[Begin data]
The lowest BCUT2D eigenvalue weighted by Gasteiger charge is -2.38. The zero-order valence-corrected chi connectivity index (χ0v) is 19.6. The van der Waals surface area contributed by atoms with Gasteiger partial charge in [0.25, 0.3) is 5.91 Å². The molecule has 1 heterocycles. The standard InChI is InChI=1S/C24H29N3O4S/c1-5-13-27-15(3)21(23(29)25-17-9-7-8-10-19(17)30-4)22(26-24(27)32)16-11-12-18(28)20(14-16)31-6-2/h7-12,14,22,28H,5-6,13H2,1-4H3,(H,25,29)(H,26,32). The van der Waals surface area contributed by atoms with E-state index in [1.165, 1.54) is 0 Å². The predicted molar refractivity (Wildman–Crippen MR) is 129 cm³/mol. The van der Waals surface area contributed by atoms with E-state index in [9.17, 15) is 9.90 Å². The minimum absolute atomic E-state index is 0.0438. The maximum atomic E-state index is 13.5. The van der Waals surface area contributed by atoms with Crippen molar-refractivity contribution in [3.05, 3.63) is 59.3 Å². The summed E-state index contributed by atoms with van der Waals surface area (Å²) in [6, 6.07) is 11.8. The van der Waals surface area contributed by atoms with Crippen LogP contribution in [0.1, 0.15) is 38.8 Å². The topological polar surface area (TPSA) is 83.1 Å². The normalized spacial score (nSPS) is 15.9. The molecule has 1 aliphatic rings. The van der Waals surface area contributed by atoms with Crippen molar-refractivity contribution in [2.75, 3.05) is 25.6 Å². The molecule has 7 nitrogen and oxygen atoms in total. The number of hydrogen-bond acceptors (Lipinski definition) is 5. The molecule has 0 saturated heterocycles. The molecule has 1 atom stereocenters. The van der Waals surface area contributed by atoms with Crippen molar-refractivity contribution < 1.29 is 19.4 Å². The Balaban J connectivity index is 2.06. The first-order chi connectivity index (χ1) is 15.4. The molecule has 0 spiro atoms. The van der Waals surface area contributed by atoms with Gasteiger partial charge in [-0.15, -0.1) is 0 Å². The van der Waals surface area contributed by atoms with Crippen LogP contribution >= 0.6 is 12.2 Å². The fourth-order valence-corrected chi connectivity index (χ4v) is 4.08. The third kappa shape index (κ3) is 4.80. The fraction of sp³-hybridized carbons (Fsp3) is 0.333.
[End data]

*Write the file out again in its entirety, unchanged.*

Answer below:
The lowest BCUT2D eigenvalue weighted by Gasteiger charge is -2.38. The zero-order valence-corrected chi connectivity index (χ0v) is 19.6. The van der Waals surface area contributed by atoms with Gasteiger partial charge in [0.25, 0.3) is 5.91 Å². The molecule has 1 heterocycles. The standard InChI is InChI=1S/C24H29N3O4S/c1-5-13-27-15(3)21(23(29)25-17-9-7-8-10-19(17)30-4)22(26-24(27)32)16-11-12-18(28)20(14-16)31-6-2/h7-12,14,22,28H,5-6,13H2,1-4H3,(H,25,29)(H,26,32). The van der Waals surface area contributed by atoms with E-state index in [1.165, 1.54) is 0 Å². The predicted molar refractivity (Wildman–Crippen MR) is 129 cm³/mol. The van der Waals surface area contributed by atoms with E-state index in [9.17, 15) is 9.90 Å². The minimum absolute atomic E-state index is 0.0438. The maximum atomic E-state index is 13.5. The van der Waals surface area contributed by atoms with Crippen molar-refractivity contribution in [3.05, 3.63) is 59.3 Å². The summed E-state index contributed by atoms with van der Waals surface area (Å²) in [6, 6.07) is 11.8. The van der Waals surface area contributed by atoms with Crippen LogP contribution in [0.1, 0.15) is 38.8 Å². The topological polar surface area (TPSA) is 83.1 Å². The normalized spacial score (nSPS) is 15.9. The molecule has 1 aliphatic rings. The van der Waals surface area contributed by atoms with Crippen molar-refractivity contribution in [2.75, 3.05) is 25.6 Å². The molecule has 7 nitrogen and oxygen atoms in total. The number of hydrogen-bond acceptors (Lipinski definition) is 5. The molecule has 0 saturated heterocycles. The molecule has 1 atom stereocenters. The van der Waals surface area contributed by atoms with Crippen molar-refractivity contribution < 1.29 is 19.4 Å². The Balaban J connectivity index is 2.06. The first-order chi connectivity index (χ1) is 15.4. The molecule has 0 spiro atoms. The van der Waals surface area contributed by atoms with Gasteiger partial charge in [-0.15, -0.1) is 0 Å². The van der Waals surface area contributed by atoms with Crippen LogP contribution >= 0.6 is 12.2 Å². The fourth-order valence-corrected chi connectivity index (χ4v) is 4.08. The third kappa shape index (κ3) is 4.80. The fraction of sp³-hybridized carbons (Fsp3) is 0.333.